The association between HDL particle concentration and incident metabolic syndrome in the multi-ethnic Dallas Heart Study

Preethi Mani, Hao Yu Ren, Ian J Neeland, Darren K McGuire, Colby R. Ayers, Amit Khera, Anand K Rohatgi

Research output: Contribution to journalArticle

Abstract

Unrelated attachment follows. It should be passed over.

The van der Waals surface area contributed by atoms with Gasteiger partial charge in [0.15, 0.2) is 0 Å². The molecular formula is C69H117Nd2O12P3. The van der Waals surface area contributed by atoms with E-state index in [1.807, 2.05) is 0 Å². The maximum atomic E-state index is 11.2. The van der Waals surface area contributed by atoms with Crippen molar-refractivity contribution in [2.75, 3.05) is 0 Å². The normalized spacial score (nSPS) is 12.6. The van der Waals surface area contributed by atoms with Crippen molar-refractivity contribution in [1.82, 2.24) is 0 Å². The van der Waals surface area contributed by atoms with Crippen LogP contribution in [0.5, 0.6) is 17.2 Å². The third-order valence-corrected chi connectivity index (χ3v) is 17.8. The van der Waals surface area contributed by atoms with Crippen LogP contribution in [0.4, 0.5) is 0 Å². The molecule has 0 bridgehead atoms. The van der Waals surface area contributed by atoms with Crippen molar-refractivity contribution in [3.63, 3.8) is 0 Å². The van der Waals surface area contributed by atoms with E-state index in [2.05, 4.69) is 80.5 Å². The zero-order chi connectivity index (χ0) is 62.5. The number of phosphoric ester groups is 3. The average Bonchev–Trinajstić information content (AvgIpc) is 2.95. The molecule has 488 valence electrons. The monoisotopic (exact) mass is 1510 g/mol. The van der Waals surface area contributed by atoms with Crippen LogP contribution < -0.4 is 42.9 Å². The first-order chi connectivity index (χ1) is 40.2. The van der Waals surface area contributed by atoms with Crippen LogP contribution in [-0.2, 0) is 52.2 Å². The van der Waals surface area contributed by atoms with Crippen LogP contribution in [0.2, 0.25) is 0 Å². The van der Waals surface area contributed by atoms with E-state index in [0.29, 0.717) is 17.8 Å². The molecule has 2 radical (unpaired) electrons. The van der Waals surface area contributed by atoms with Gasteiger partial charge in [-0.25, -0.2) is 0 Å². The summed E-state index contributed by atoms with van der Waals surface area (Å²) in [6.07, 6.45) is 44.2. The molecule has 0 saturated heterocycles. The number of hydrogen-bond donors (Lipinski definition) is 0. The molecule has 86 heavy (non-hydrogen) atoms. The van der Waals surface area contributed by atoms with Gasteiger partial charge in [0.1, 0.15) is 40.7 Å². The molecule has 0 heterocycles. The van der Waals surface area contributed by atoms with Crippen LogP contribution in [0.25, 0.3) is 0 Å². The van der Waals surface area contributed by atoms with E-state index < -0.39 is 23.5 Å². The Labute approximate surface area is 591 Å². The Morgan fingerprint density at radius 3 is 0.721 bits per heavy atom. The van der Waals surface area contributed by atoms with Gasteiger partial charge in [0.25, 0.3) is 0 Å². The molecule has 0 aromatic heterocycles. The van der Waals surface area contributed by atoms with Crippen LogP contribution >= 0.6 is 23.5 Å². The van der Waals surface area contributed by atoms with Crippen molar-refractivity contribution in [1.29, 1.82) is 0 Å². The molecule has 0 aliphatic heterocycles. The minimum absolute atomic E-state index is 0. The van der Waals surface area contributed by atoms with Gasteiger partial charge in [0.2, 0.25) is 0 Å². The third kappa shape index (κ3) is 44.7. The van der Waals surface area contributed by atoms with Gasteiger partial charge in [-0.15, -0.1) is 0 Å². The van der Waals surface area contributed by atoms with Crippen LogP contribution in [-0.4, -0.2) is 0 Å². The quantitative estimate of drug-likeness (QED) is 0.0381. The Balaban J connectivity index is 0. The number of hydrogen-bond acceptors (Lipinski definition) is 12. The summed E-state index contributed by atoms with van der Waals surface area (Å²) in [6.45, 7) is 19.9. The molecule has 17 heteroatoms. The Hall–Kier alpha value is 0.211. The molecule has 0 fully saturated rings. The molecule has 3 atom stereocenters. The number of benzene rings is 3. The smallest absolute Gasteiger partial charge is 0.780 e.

Aims: Metabolic syndrome (MetS) increases atherosclerotic cardiovascular disease (ASCVD) risk. Low HDL cholesterol (HDL-C) is a diagnostic criterion of MetS and a major ASCVD risk factor. HDL particle concentration (HDL-P) associates with incident ASCVD independent of HDL-C, but its association with incident MetS has not been studied. We hypothesized that HDL-P would be inversely associated with incident metabolic syndrome independent of HDL-C and markers of adiposity and insulin resistance. Materials and methods: HDL-P was measured by NMR and visceral fat by MRI in participants of the Dallas Heart Study, a probability-based population sample of adults age 30-65. Participants with prevalent MetS, DM, CVD, and any systemic illlness were excluded. Incident MetS as defined by NCEP ATPIII criteria was determined in all participants after median follow-up period of 7.0 years. Results: Among 1120 participants without DM or MetS at baseline (57% women, 45% Black, mean age 43), 22.8% had incident MetS at follow-up. HDL-P and HDL-C were modestly correlated (r. = 0.54, p. <. 0.0001). In models adjusted for traditional risk factors and MetS risk factors including visceral fat, HS-CRP, triglyceride to HDL-C ratio, and HOMA-IR, the lowest quartile of HDL-P was associated with a 2-fold increased risk of incident MetS (OR 2.1, 95%CI 1.4-3.1; p. = 0.0003). Conclusions: Low HDL-P is independently associated with incident MetS after adjustment for traditional risk factors, lipid parameters, adiposity, inflammation, and markers of insulin resistance. Further studies are warranted to validate these findings and elucidate the mechanisms underpinning this association.